The drugs don’t work, they just make it worse – or do they? Retreat centre Synthesis believes dosing up on magic truffles can actually make you better, and it’s partnered with Imperial College London to prove it. Olivia Palamountain reports
Psychedelic retreat enterprise Synthesis uses moderate-to-high doses of truffles to inspire creative breakthroughs, explore consciousness, find meaning and improve confidence, under the watchful eye of therapists and medical professionals.
“Our name is a tribute to our core mission; providing an integrative approach to transformative wellness synthesising modern science and medicine with wisdom traditions, ancient shamanistic rituals, and spiritual practices,” says Synthesis on its website.
Flying the flag for psychedelics as agents of transformational experiences, Synthesis says that, in professionally curated settings, it is being proven that certain truffles have the potential to restore our sense of wonder and foster a renewed sense of connection, to ourselves, others, and the natural beauty of the wider world.
Synthesis offers three- to five-day retreats in either all male, all female or mixed sex groups.
Previously based out of the Lighthouse, 30 minutes outside of Amsterdam in the coastal community of Zandvoort (now it is looking for a new facility to run its retreats), guests stayed in shared or private lodging, with complete and all-inclusive access to venue’s grounds and gardens, airy living spaces, saunas, indoor and outdoor yoga spaces, and plant-based meals from a pair of in-house chefs.
Truffles (specifically psilocybin, their active component) provide the trippy aspect of the retreat, but Synthesis also provides a schedule of workshops, bodywork and meditation, along with sound and psychedelic education.The integration of psychedelics as medicine in modern culture is gaining traction. Globetrender has reported on ayahuasca tourism; ketamine-assisted therapy is big news for depression, as seen at the likes of Ember Health in New York, and in Mexico, drug detox facilities Clear Sky Recovery and Pangea Biomedics are using ibogaine (a naturally occurring psychoactive substance found in some plants) to interrupt opioid withdrawal symptoms.
While MDMA and LSD are illegal in most countries and have no accepted medical uses, there is ongoing research on MDMA’s value in psychotherapy for individuals with post-traumatic stress disorder as well as exploratory research on other potential uses.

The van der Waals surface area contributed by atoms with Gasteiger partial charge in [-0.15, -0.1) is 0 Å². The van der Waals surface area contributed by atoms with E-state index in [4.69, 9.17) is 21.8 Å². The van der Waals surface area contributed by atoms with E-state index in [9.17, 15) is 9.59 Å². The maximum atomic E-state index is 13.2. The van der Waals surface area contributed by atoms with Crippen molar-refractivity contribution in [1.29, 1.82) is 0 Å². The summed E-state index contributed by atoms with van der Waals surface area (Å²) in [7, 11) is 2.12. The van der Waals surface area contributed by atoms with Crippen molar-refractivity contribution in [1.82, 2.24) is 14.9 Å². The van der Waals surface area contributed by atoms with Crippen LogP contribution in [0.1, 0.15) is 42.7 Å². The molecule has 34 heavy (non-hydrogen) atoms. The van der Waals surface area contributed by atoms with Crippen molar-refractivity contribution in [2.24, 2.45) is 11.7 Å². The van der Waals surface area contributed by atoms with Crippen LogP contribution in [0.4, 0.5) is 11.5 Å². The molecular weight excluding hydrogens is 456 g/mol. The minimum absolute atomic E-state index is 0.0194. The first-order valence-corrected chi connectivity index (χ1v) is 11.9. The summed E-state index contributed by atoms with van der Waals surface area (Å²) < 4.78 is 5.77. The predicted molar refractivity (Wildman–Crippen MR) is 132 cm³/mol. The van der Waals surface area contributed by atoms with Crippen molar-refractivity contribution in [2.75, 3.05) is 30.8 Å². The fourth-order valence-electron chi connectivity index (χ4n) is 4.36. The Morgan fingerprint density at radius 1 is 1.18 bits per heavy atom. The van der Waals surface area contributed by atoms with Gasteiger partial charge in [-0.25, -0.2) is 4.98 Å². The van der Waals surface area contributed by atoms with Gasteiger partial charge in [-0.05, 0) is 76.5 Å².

LSD is currently being investigated for its effects on anxiety as part of LSD-assisted psychotherapy. The Multidisciplinary Association for Psychedelic Studies’ website has the latest.
If getting off your head to sort your head out sounds irrational, consider the science. In London, a decades-long struggle to resurrect medical research in the area of psilocybin is beginning to bear fruit.
“At Imperial College we’ve been comparing psilocybin to conventional antidepressants – and the results are likely to be game-changing”, writes Robin Carhart-Harris, head of the Centre for Psychedelic Research at Imperial College London, in The Guardian.
“We have spearheaded work showing how psilocybin (or “magic mushrooms”) can be used to assist psychotherapy for difficult-to-treat depression, making a significant difference when conventional antidepressants and talking therapy have not.
“Right now, we are crunching data from a much larger depression trial that compares psilocybin-assisted therapy with a six-week course of a conventional antidepressant drug, a “Prozac-like” selective serotonin reuptake inhibitor (SSRI). Preliminary analyses indicate game-changing results,” he says.
Synthesis has strategically partnered with the Psychedelic Research Group of Imperial College London to contribute to the emergence of psychedelic science and ensure that its programmes are as effective and scientifically informed as possible.
Data collected from Synthesis retreats and analysed independently in participation with Imperial College London showed an increased sense of wellbeing, increased positive mood, greater connectedness and reduced stress and worry.
Whether you’re up for it or not, wellness tourism is evolving to becoming more niche, more specialist and more extreme than ever before. We expect the new decade will be about transforming the human into the super-human, as reported by Globetrender here.